Discovery: Behavioural Ecology
Behavioural ecology is the study of animal behaviour in relation to ecological and environmental constraints.
This includes a range of research areas from understanding how individuals adapt their behaviour to different environments to how their social structures may have evolved. For example, how do animals make the trade-off between the physiological constraints of diving against the density of prey they may encounter in a particular feeding area? How does individual variation influence differences in reproductive success and what are the population consequences of this? How important is social behaviour and the maintenance of societies in different marine mammal species?
The structure of marine mammal societies varies considerably. Some species are largely solitary except during the breeding season, while others live in stable family groups or in complex fission-fusion societies. During the breeding season many marine mammals can be found in large aggregations, where males try to attract females by song or monopolize them by forming harems or consortships, while females try to find the highest quality males and avoid sexual coercion.
Behavioural choices have consequences at every level from individuals to populations. Using known individual seals at well-studied grey seal colonies, it is possible to examine how intrinsic and extrinsic factors delimit individual behaviour over a range of temporal and spatial scales in a natural context. Colony dynamics, social structure, social networks and individual behavioural flexibility are of particular interest.
Marine mammals must balance the need to feed underwater, often at considerable depth, with the need to breath. Dive duration capability is determined by the amount of oxygen it can store and the rate at which it uses it. Furthermore, the percentage of time spent diving over longer periods is also influenced by the rate of gas exchange during surface intervals. Within these physiological capabilities marine mammal may choose to dive for shorter periods.
Dive behaviour is studied in two ways. First, we study the behaviour of animals under controlled conditions in our seal holding facility. The aim is to present seals with a habitat that includes all the important aspects of their usual habitat, e.g. they are free to dive at will, but they can be made to swim up to 160m underwater to their feeding site, covering the range of dive depths that we know they perform in the wild. We can monitor their breathing rates and oxygen consumption. The pool is fitted with a special feeding station that allows us to vary the amount and type of food available to them and vary the amount of swimming effort required to ‘catch’ prey. This allows us to observe the behavioural responses to changes in prey distributions and simultaneously measure both the energetic costs and benefits of the decisions they make.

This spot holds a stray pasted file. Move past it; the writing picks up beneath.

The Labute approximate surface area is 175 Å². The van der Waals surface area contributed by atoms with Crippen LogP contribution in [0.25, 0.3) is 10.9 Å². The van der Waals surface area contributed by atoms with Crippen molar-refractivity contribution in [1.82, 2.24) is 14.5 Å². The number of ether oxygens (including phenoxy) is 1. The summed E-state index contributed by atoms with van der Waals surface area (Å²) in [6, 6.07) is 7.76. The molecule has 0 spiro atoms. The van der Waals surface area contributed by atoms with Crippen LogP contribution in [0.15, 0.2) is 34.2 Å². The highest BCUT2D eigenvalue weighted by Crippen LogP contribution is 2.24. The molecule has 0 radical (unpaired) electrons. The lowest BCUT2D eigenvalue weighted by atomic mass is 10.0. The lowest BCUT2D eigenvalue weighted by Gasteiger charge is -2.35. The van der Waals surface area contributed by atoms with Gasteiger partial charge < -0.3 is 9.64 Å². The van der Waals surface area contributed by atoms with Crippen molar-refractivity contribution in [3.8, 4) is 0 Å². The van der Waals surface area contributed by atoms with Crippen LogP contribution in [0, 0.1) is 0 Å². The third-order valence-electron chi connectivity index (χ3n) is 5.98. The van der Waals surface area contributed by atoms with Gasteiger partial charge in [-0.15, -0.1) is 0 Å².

The second approach is to fit free-ranging animals with telemetry tags. Whilst this approach does not permit experimental manipulation, it does shows how animals behave in the wild. Most of the tags deployed are developed by The Sea Mammal Research Unit Instrumentation Group.
Environmental and Oceanographic Drivers
Some marine mammals travel thousands of kilometres to find their food, continuously diving to great depths. By instrumenting them, it is possible to directly observe their foraging behaviour. Simultaneously, we collect unique oceanographic data, particularly in the remote Polar regions but also from animals foraging much closer to home. These studies have not only provided greater insight in the behavioural ecology of a wide range of deep diving species in relation to the physical environment around them (from salinity and temperature sensors on the tags) but have provided a huge amount of salinity, temperature and depth data for oceanographers to use in improving oceanographic circulation models (for more information see the ‘Marine Mammals Exploring the Oceans Pole to Pole MEOP website).
Many marine mammals are top predators in the ecosystem, not only of fish but also in some cases of other marine mammals. Killer whales for example, can be fish predators or can specialise on marine mammals. Male grey seals are now more widely recognised as marine mammal predators, taking harbour porpoises, harbour seals and young grey seals. We are studying the extent of these predatory behaviours and the impact this inter-specific predation may have on these ‘prey’ species.